“I am a boon for them,” he claims. “I liquidate their stock, reduce warehousing costs, and ensure a non-grey channel since Skydeelz is the only organised channel for seconds.” The company’s two self-owned warehouses in Delhi and Bhiwandi (just outside Mumbai) serve its northern and western markets. All the refurbishment is done in Delhi. 

Kinha claims the various stores see average footfalls of 400 to 500 every month. In the first year of operation, the company had a sales turnover of Rs.6 crore and Kinha aims to close FY13 with income of Rs.20 crore. In the next two years, he plans to open 100 franchise stores in towns like Mysore, Asansol and Darbhanga, after which he will hit the metros. The business model won’t change too much: even in big cities, Skydeelz will stick to middle and lower income neighbourhoods.

There’s already growing interest from potential franchisees, but Kinha is picky. “I am not desperate,” he says. “I want the franchisee to be a full timer, not an electronics dealer, and I want only one for each city.” Kinha charges a one-time licence fee of Rs.2 lakh from franchises, who are expected to invest Rs.15 lakh in stock (paid upfront) — Skydeelz sources the stock and sells it at a margin to the franchisees.

The parent company chips in with marketing support when a new store opens. But rather than expensive advertising, the emphasis is on outdoor and below-the-line marketing, distributing leaflets and setting up billboards, etc. But Kinha admits the bulk of customers are either customer referrals or word of mouth.

Damaged goods?

Is the Skydeelz model sustainable? Granted, a formal retail channel for seconds works out well for the durables maker. “The seconds must not interfere with the normal channel. So we prefer a vendor who sells on his own counter,” says KH Khan, regional support head (north), Samsung India. At LG, employees get first dibs on seconds — at discounts of 20-40%, depending on the condition of the product. “But they can take only so much,” points out Deepak Gautam, DGM, supply chain management, LG Electronics India. “About 85% of volumes are sold at such discounts to vendors like Skydeelz.” But on the flip side, while companies don’t share numbers on their factory seconds inventory (although it’s believed to be in the range of 5% of total stock), it’s a given that every manufacturer is aiming for a zero-defect production line. That means the inventory of factory seconds may not be a growing one.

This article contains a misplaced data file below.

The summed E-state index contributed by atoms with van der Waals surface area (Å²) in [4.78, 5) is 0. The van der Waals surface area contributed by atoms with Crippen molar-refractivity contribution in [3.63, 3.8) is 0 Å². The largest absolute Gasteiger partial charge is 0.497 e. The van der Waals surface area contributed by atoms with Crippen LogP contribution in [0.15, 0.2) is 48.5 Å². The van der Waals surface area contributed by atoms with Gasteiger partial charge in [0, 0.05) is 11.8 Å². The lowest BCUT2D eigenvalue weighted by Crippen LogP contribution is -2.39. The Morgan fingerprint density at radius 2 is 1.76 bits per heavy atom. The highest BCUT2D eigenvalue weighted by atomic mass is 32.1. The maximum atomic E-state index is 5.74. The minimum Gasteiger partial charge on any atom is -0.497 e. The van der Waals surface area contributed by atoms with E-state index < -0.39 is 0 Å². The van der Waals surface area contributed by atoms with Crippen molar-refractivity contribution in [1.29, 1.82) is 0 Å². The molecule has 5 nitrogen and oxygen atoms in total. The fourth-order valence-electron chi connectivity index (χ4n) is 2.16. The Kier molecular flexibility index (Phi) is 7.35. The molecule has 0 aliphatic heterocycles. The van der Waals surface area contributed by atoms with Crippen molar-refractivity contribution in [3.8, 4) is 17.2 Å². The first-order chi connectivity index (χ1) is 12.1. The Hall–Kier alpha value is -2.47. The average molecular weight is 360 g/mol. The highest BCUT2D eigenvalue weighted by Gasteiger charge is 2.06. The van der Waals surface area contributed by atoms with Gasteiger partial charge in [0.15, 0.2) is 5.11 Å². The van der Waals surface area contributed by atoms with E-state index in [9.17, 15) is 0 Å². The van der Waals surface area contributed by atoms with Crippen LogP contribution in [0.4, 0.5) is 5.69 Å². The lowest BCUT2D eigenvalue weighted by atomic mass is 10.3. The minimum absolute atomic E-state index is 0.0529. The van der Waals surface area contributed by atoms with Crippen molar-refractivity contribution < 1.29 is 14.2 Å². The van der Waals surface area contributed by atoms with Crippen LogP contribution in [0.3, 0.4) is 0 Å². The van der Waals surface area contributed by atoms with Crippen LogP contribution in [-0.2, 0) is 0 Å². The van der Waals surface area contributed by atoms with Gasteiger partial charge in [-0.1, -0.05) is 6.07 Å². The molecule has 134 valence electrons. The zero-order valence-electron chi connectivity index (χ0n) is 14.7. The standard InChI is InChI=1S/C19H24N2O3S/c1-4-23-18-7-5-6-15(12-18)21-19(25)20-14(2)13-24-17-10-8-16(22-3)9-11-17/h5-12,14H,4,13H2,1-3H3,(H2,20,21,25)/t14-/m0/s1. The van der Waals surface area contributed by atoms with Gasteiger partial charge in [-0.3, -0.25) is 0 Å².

Kinha accepts that and says in the next couple of years he will look at sources overseas, especially as the number of stores increase. Not a very realistic ambition, say analysts. Shipping and logistics costs will eat away almost all of the margin and there’s also a question mark on whether brands would want to sell seconds in overseas markets. “It may not be a good idea, given the costs involved,” concurs  Rajeev Karwal, founder of business consultancy Milagrow Knowledge & Business Solutions. Kinha remains undeterred, though, saying it’s doable by setting up a buying office overseas. “After-sales can be managed by improving buying quality and providing an exchange warranty.”

There are other soft spots. The customer gets only a limited choice at Skydeelz when compared with a ‘fresh’ store — he has to buy from what’s in stock. “During summer, there’s a month-long waiting period for ACs,” says Kinha. While that may be a sign of the store’s popularity right now, there’s always the risk that customers will tire of waiting indefinitely and prefer to pay extra for an instant solution.

Moreover, while Skydeelz is only among a handful of companies that deals in seconds, this is a model that’s been tried in the past, without much success. Issues like the manufacturer over-charging and accumulating stocks due to lack of constant demand have tripped dealers in the past. It is critical that in such a business, stock is rotated quickly.  And since the inventory cannot be sold in the open market, “It’s important for the vendor to get the buying and selling price right, especially if he’s picking up the stock outright,” Karwal explains.

Right now, Kinha is convinced he’s cracked the secret of selling seconds. And he’s looking for investors. “We have made a base. Now we can get funds.” Skydeelz is in discussions with several PE players, although nothing’s been finalised yet. Will investors share Kinha’s enthusiasm for seconds?